Gilda Gray Dances the Shimmy, 1920’s
Extract from a longer film. A scene in which Gilda Gray (supposed inventor of ‘the shimmy’) performs a ballroom dance which breaks into a shimmy part way through.
Gilda Gray (October 24, 1901 – December 22, 1959) was an American actress and dancer who popularizing a dance called the “shimmy” which became fashionable in 1920’s films and theater productions.
Early life and ‘The Shimmy’
Gilda Gray was born as Marianna Michalska in Kraków (then part of Galicia-Lodomeria, Austria-Hungary, now part of Poland) on 24 October 1901, to Max and Wanda Michalski, who emigrated to the United States in 1909 and settled in Milwaukee, Wisconsin. She had one sibling, Josephine.
When Marianna was 14 or 15 years old she married John Gorecki, a concert violinist (son of Socialist and union leader Martin Gorecki). The couple, who divorced in 1923, had one son, Martin Gorecki, who became a bandleader under the name Martin Gray. An obituary published in Time magazine reported that Gilda Gray was reportedly married at 11 and became a mother at 12.
Although the shimmy is said to have been introduced to American audiences by Gray in New York in 1919, the term was widely used before. Some stories said that her shimmy was born one night when she was singing the Star Spangled Banner and forgot some of the lyrics. She covered up her embarrassment by shaking her shoulders and hips. Although the shimmy was already a well-known dance move, Marianna appropriated it as her own: when she was asked about her dancing style, she replied in a heavy Polish accent; “I’m shaking my chemise,” which sounded to the English-speaking audience like shimmy.
Gilda Gray as the Hula-Hula Girl Theatre Magazine, April, 1922
Her desire to continue her burgeoning career (she used the professional name Mary Gray for a while) and her faltering relationship with her husband prompted her to relocate to Chicago where she was noticed by a talent agent, Frank Westphal, who took her to New York and introduced her to his wife, singer Sophie Tucker. It was Tucker who prompted her to change her first name to Gilda, a reference to her golden hair. By 1919, she was appearing in a J.J. Shubert show, The Gaieties of 1919. By 1920, Gilda had found a new manager, Gaillard T. “Gil” Boag (d. 1959). After being seen by Florenz Ziegfeld, she appeared in the 1922 Ziegfeld Follies where she was enormously popular with the public.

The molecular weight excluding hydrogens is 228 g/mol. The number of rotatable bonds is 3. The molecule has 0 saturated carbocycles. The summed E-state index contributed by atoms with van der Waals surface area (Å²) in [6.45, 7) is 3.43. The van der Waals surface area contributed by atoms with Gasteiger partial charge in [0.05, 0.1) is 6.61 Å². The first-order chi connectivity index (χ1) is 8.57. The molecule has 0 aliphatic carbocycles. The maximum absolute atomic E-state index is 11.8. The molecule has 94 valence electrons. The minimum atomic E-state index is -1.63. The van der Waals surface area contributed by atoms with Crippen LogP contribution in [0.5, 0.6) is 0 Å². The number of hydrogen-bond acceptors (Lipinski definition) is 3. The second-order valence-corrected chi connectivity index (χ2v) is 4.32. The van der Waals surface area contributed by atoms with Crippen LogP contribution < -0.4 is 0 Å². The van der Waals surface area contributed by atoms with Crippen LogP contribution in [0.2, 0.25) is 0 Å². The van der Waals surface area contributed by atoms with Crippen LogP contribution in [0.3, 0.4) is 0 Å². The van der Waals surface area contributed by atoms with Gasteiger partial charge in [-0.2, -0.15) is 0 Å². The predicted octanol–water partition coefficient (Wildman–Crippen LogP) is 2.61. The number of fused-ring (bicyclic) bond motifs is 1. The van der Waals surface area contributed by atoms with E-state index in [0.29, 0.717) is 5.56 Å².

After her divorce from her first husband, in 1923 she married Gil Boag and took her successful vaudeville to Hollywood, California; they divorced four years later. She quickly abandoned vaudeville to become a film star, and between 1919 and 1936 Gray made several movies, in all of which she performed her famous shimmy. Her second role was a small part in Girl with the Jazz Heart.
Jesse Lasky signed her to a contract with Famous Players-Lasky, which released films through Paramount Pictures. With him she made Aloma of the South Seas (1926), which grossed $3,000,000 in its first three months. The success of this Paramount film was enhanced by Gilda’s personal appearances doing the shimmy as a promotion. In 1927, she made two more films, The Devil Dancer and Cabaret.
1929 Stock Market Crash
When the stock market crashed in 1929, Gilda Gray lost most of her financial assets, but she managed to get a job dancing at the Palace Theater in New York. She also appeared on stage in Cleveland, and became the subject for two very popular ceramic sculptures by Waylande Gregory, “The Nautch Dancer,” and “The Burlesque Dancer.”
In future years she attempted comebacks but was hindered by poor health from regaining her status as a star. By now her second marriage had failed due to the stresses of financial problems complicated by her affair with her stage manager, Krepps.
In 1931 she suffered a heart attack. In 1932, Gray announced her engagement to singer Art Jarrett, but abandoned their marriage plans when it became clear that the five-day waiting period between filing a marriage license and the actual ceremony could not be waived. On 23 May 1933, she married a Venezuelan diplomat, Hector Briceño de Saa. The couple separated two years later and divorced in 1938.
During World War II, Gray worked for Poland including raising money. In 1953, Ralph Edwards did her life story on his television show, This Is Your Life. He portrayed her courage in bringing six Polish citizens to America during the Cold War era. Gray also subsidized their education. She was decorated by Poland “for her interest and help to her countrymen and her country.”
By the time of her death at the age of 58 from a second heart attack, on December 22, 1959, Gilda Gray was again in financial trouble. According to an obituary published in The New York Times, she had lived there with Antonio Raio, a fire captain for Warner Brothers, and his wife for the past six years. Gray had suffered an attack of food poisoning five days prior to her death and was under the treatment of a physician. The Motion Picture Relief Fund paid for her funeral.
A Virtuous Vamp (1919) bit part
Girl With the Jazz Heart (1923)
Lawful Larceny (1925)
Aloma of the South Seas (1926)
The Devil Dancer (1927)
He Was Her Man (1929)
The Great Ziegfeld (1936)
Music Box Revue (1921)
Ziegfeld Follies (1922)
Devil Dancer Play (1927)